This research project looks at lightweight discrete assemblies with a focus on weaving strategies to produce digital objects(i) as serial units with a range of weave densities. Discreteness in the design of part to part relationships aim to embed all intelligence needed for describing potential assemblies into individual parts.These investigations are inspired by the recent works in material science and particle physics where the details of the individual types of units determine the range of materials and elements, such as in the work of Neil Gershenfeld on the development of digital materials.(ii)
As opposed to mass-customized parts, digital objects have the potential to decrease fabrication cost, while increasing production and complexity. Digital objects for discrete assemblies have the self-correcting joint logic as seen in the works of Casey Rehm, Gilles Retsin, Jose Sanchez, Manuel Jimenez Garcia, and Neil Gershenfeld. This logic is an open-ended construction principle, such as in Lego, that guide the assembly process, resulting in a non-holistic catalog of discrete assemblies.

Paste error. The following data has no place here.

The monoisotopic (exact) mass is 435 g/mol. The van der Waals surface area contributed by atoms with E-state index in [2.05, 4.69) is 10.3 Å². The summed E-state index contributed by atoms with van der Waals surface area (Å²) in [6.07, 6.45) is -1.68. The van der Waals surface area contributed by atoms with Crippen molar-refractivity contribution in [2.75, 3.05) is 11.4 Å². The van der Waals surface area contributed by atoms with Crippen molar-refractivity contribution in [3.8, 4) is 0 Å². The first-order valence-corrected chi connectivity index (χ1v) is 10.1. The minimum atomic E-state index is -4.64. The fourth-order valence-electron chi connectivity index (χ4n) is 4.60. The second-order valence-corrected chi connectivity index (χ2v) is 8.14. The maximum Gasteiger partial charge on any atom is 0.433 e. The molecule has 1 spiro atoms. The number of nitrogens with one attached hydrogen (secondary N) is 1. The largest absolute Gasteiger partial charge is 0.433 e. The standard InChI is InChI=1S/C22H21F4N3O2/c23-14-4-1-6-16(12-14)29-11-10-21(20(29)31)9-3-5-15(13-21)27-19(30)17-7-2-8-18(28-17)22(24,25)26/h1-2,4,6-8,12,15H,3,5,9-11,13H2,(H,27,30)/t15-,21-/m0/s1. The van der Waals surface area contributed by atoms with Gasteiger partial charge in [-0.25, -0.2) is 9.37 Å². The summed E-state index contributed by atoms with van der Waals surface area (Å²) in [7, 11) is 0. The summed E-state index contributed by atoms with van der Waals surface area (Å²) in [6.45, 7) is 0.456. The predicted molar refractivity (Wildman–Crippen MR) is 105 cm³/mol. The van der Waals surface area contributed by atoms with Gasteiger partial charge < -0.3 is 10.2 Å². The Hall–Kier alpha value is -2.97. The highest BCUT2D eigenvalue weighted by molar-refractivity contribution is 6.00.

Upon the strategic study of part to part relationships, Robo-Loom’s units are designed serially, and fabricated using a single mandrel. Based on a tetrahedra, the mandrel has four faces, each containing twelve nodes to guide internal and external assembly of the fabrication process. Three of these nodes are designed to guide the units to aggregate with a rotational freedom of 120 degrees. All other nodes are designed to guide the weaving process.
Instead of fabricating a custom mandrel per part to achieve variant densities, this process relies on the use of a single mandrel and achieves variation based on different combinations of weaving patterns. The mandrel is designed to attach a Stäubli robot arm for automating the weaving process of the digital objects. This ongoing research aims to increase complexity in design by removing manual labor and codifying intentions. All parts of the mandrel can be dismantled for reuse after woven threads are treated with a resin compound.
(i) RETSIN, GILLES, et al. “DISCRETE COMPUTATION FOR ADDITIVE MANUFACTURING.” Fabricate 2017, UCL
Press, London, 2017, pp. 178–183. JSTOR.
(ii) GERSHENFELD, NEIL, ET AL. “Macrofabrication with Digital Materials: Robotic Assembly.” Material Synthesis:
Fusing the Physical and the Computational, Volume 85, Issue 5, 2015, pp. 122-127.